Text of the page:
French Election Fallout: Trouble Ahead for Sarkozy

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Philippe Wojazer / Reuters

French President Nicolas Sarkozy, left, and Prime Minister François Fillon shake hands at the Élysée Palace in Paris on March 22, 2010, after a meeting to discuss the consequences of the ruling center-right party's losses in regional elections over the weekend

A few years is an eternity in politics, as French President Nicolas Sarkozy discovered on March 21 when his conservative party was trounced in regional elections. The loss was a stunning reversal of the 2007 polls that propelled Sarkozy to the Elysée and gave conservatives large majorities in both houses of parliament. Sarkozy now has two years before the next presidential election to halt a resurgent left and win back disgruntled supporters.

Final results from the second round of voting handed a coalition of leftist parties — headed by Socialists and green groups — control of 21 of France's 22 regions. The eastern region of Alsace was the only one captured by Sarkozy's Union for a Popular Movement (UMP). The cumulative national tally saw the left win nearly 54% of the vote, compared to just 35% for the UMP.

Leftists described the election and its result as a referendum on the right's national leadership — a claim difficult for Sarkozy's government to deny, given that 20 Cabinet members (including eight full ministers) who ran in the polls were roundly defeated. "The President of the Republic, the government and its majority must take into account this thrashing defeat and recognize their failure," said 2007 Socialist presidential candidate Ségolène Royal, who triumphed in the Poitou-Charentes region. "The French people have spoken, and I believe they must be heard," echoed Socialist Party leader Martine Aubry. "Hearing the French people tonight means a profound change in policies."

Will the notoriously hard-charging Sarkozy roll back his reformist drive in the wake of the electoral shellacking? Maybe a bit — especially after his quixotic insistence that the conservatives could win the second round even after the disastrous results of the first round on March 14. Rather than tweak the right's message, Sarkozy focused on a get-out-the-vote push to urge conservatives to go to the polls, a move that helped to slightly increase voter turnout but failed to prevent the left's landslide win. Now Sarkozy may have to accept a change of tactics. Says Stéphane Rozès, president of the Paris-based Cap political consultancy: "The question [voters are] asking isn't about whether conservative policies and reform in France is what they want — they're wondering if Sarkozy is capable of applying those [policies] responsibly and effectively."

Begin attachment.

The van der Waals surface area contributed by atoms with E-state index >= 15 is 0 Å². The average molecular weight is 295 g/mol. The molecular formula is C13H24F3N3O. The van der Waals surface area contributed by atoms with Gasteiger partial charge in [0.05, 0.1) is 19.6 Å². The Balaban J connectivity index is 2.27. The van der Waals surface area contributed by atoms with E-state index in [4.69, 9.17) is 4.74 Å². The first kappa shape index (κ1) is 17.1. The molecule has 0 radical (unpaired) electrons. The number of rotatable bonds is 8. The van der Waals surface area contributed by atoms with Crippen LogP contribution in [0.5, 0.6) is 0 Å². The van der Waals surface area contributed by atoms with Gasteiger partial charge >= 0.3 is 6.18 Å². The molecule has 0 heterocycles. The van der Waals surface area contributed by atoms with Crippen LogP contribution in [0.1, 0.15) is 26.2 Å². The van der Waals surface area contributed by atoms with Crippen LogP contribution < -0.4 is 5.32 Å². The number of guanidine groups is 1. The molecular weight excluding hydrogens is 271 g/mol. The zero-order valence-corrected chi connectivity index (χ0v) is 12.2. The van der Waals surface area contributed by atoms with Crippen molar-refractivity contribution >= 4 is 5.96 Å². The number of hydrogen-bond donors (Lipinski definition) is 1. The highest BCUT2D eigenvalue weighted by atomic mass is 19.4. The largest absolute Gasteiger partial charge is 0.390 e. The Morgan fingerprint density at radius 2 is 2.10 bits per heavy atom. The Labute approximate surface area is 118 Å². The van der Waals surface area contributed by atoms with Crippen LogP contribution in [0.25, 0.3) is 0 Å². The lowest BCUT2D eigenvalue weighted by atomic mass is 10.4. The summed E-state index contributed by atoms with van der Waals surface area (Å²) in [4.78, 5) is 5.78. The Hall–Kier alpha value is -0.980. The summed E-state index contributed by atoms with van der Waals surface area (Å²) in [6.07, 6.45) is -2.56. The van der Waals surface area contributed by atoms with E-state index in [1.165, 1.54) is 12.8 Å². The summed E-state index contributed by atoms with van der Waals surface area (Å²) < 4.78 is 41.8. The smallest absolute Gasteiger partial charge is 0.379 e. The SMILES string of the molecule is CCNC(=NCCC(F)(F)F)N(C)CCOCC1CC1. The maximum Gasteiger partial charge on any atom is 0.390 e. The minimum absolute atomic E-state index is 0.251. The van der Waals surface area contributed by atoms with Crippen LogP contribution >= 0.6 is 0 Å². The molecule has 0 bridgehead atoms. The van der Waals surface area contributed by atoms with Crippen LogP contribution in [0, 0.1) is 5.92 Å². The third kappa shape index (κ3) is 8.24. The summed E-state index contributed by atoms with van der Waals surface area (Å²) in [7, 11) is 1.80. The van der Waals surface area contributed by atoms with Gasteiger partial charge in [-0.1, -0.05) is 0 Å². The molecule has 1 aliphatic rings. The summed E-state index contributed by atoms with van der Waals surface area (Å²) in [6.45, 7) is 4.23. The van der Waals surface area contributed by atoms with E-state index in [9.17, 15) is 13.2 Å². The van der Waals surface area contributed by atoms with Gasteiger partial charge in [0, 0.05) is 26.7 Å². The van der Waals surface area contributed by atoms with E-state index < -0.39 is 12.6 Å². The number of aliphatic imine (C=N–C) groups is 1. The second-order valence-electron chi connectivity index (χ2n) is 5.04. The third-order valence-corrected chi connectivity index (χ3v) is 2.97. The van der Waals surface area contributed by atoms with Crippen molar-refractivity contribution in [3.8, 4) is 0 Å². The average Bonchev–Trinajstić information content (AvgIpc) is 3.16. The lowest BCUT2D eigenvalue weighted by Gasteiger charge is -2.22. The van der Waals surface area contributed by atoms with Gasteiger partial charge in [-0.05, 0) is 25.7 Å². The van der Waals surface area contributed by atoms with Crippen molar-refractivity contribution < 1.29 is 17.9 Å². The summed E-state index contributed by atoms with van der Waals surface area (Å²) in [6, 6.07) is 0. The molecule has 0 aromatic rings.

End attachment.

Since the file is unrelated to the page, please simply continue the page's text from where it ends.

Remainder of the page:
Those doubts are likely to exacerbate what Rozès calls "the real leadership crisis" on the right — a split between Sarkozy and conservative legislators who have publicly challenged the President's moves over the past year and increasingly see him as ideologically inconsistent. The biggest complaint has been Sarkozy's "opening" policy of extending Cabinet positions and élite administrative appointments to officials on the left. The President says he is trying to take a bipartisan approach, but right-wingers grouse that he is giving opponents spots they want for themselves. Conservatives have also resisted Sarkozy's ecology-minded tax on carbon emissions and his radical reform of local governing bodies.

Many on the right also joined leftists in criticizing Sarkozy's national debate on French identity. Detractors said it cast immigrants, ethnic minorities and Muslims as threats. The UMP had hoped to pick up extreme-right voters by co-opting some of the traditional themes of the extremist National Front (FN) party. But the debate only seemed to help the moribund FN bounce back; it took 17% of the second round vote in the 12 regions in which it qualified.

Conservatives blame Sarkozy for their resounding defeat. Some right-wing officials now insist it's time the President abandons his mix-and-match policy decisions and return to basics. "This is a real defeat for us, and it carries a message we have to retain: we must go back to the fundamentals," says Jean-François Copé, president of the UMP's parliamentary group. "Those are what got Nicolas Sarkozy elected in 2007."

Sarkozy's initial response was a cosmetic Cabinet reshuffle, shelving of the carbon tax and a promise of more reforms — albeit only those conservatives support. What he didn't do was admit he'd made mistakes and pledge to be more attentive to criticism. He might have to.